When a female voice in the recording (apparently the said Maria) says, “Oh I’ve never ever had Korean food!” notice how, even though you’re zoning out, you’ll hear that “never” and that “food” very distinctly. You’ll immediately realize that this sentence has important information and you’ll listen for it. You should also keep your pen on the next question as soon as you’ve filled up one, this can speed you up greatly.

What I forgot to mention earlier: they give you a separate answer sheet. You’ll get plenty of time to put your answers in that sheet later on. Solve everything in the question paper itself, and then copy them into the answer sheet during the allotted time.

Reading and skimming

Three long passages, forty questions in total. The reading section is just one long test that looks for your comprehension skills. Some people like to look at the questions before reading the accompanied passages. In this strategy, you have to again, mark the keywords of the questions so that as soon as you encounter those words or their synonyms in the passage, you can quickly see the information and write it down. Some also like to read the passages first and mark keywords inside them. At the end of the day, it’s up to you.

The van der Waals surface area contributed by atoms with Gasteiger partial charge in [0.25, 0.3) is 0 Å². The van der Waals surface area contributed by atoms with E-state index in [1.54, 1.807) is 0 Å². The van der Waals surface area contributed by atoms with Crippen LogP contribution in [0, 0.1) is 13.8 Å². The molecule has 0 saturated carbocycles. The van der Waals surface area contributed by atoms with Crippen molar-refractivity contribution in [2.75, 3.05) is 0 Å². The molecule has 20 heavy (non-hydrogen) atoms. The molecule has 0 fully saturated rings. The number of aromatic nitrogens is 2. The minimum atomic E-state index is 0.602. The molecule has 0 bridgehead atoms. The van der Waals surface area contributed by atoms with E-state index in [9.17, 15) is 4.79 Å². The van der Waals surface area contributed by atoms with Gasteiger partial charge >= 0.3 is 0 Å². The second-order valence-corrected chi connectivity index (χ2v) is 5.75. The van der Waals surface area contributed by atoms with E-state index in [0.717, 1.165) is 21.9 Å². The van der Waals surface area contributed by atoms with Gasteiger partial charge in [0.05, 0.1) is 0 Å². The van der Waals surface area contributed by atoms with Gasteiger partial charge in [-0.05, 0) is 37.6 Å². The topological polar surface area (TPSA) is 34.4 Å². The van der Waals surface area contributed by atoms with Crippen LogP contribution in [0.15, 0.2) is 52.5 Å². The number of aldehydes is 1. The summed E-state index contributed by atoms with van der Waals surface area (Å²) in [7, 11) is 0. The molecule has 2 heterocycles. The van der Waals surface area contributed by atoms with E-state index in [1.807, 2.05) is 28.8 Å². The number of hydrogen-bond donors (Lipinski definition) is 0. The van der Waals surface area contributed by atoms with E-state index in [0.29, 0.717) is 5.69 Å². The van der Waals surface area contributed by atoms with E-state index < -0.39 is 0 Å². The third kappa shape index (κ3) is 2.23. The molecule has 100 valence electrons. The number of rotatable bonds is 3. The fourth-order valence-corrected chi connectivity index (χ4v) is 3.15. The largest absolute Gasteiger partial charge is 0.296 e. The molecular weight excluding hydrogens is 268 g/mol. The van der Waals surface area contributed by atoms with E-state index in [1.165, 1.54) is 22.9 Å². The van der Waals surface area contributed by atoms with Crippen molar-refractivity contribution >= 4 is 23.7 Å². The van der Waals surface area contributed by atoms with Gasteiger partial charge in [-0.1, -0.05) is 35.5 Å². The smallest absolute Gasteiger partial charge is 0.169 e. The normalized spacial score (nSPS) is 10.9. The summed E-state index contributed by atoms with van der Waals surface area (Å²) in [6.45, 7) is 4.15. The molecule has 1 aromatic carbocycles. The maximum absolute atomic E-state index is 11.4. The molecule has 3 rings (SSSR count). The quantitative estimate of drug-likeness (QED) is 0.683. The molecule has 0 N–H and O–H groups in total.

Writing analytically

The writing section can be quite challenging because first of all, there are two pieces to write in an hour. Some people tend to begin the test with the first writing task, end up taking too much time and then struggle to complete the second. To prevent this problem, try to start with the second piece and time yourself to finish that in 35 minutes. Even though the second task involves writing 250 words in 40 minutes, it’s best to keep 5 minutes reserved.

The first task is a graph analysis, for which you can write 150 words. Finish this section in 20 minutes at most. When you practice writing at home, make an estimate of the length of your write ups, i.e., take note of how many pages you’ve used for 150 words and 250 words respectively. In the exam hall, go by this estimate and don’t waste time counting words. Also, going a little bit over the limit can always be excused.

While looking at the graph, chart or table, look at any trend that catches your eye immediately. If one portion is really big in a pie chart or a bar graph, describe it in your writing carefully. Also, make sure to include anything that has reduced over time. We need to avoid the use of irrelevant information as much as possible

The second task asks your opinion on something. This is a full essay and you should write it accordingly, but pay attention to the fact that you have a word limit and are constrained by time. Your introduction and conclusion, for example, should not have more than two or three sentences.

When you practice at home, don’t shy away from online resources that can help you to improve your speaking, listening, reading and writing. You might want to scan local bookshops for special guidebooks that talk about almost all aspects of IELTS. Most importantly, confidence is key. When you’re confident in yourself, a simple English language test will not feel like a doomsday event.